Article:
So your dog has an itch and is driving you insane?
Children get asthma, dogs get eczema. Vets call this Atopy or Atopic Dermatitis and, after fleas, it is by far the most common allergy in dogs; more than 9 out of 10 allergic dogs.
It starts young and persists for the lifetime of the animal. The dog is reacting to dust and pollens in the air which are absorbed through the lungs, primarily, but also directly through the skin. These microscopic particles are called allergens.
The treatment options can be long and confusing and this short article is intended as a guide so that you can see what works, what doesn’t and how much it is likely to cost.
Obviously, if an allergic dog can breathe clean, particle-free air without dust, then it will not have an allergic reaction. That is easier said than done, especially for dogs that are reacting to pollens in the springtime (like hay fever in people). These dogs, with seasonal allergies, scratch when plant pollens are at their highest. While their people are sneezing their way through spring, their dogs are scratching! However, keeping the dog away from grassy and open areas may help, but is not easy to do.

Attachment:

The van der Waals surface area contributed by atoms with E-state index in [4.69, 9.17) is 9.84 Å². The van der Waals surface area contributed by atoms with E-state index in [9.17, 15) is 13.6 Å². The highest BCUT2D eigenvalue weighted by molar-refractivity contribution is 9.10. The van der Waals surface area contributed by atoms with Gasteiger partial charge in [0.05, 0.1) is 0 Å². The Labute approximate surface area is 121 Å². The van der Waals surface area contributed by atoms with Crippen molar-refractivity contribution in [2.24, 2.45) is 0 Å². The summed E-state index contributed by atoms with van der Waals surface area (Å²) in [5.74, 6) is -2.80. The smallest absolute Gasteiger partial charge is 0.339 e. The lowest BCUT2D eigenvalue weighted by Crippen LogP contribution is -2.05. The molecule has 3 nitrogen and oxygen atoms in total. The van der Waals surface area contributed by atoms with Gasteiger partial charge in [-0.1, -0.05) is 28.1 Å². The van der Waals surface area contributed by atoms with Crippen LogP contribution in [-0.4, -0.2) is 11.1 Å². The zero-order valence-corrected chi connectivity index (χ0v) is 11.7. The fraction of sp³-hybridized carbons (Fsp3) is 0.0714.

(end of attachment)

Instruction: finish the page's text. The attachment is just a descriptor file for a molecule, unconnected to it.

Non-seasonal allergic dogs scratch all year round and are reacting to dust which is in the air all the time. More than three quarters of these are reacting to human dust mites and their faeces. These tiny bugs live in the mattresses of our beds, feeding off dead human skin flakes. Often dogs like these will be much better sleeping out of the bedroom where there is a lower concentration of dust mites. Also, using mattress covers, pillow covers, insecticidal mattress sprays, HEPA filters on vacuums, and air purifiers will all help reduce the itch. Basically, everything you would do for an asthmatic child.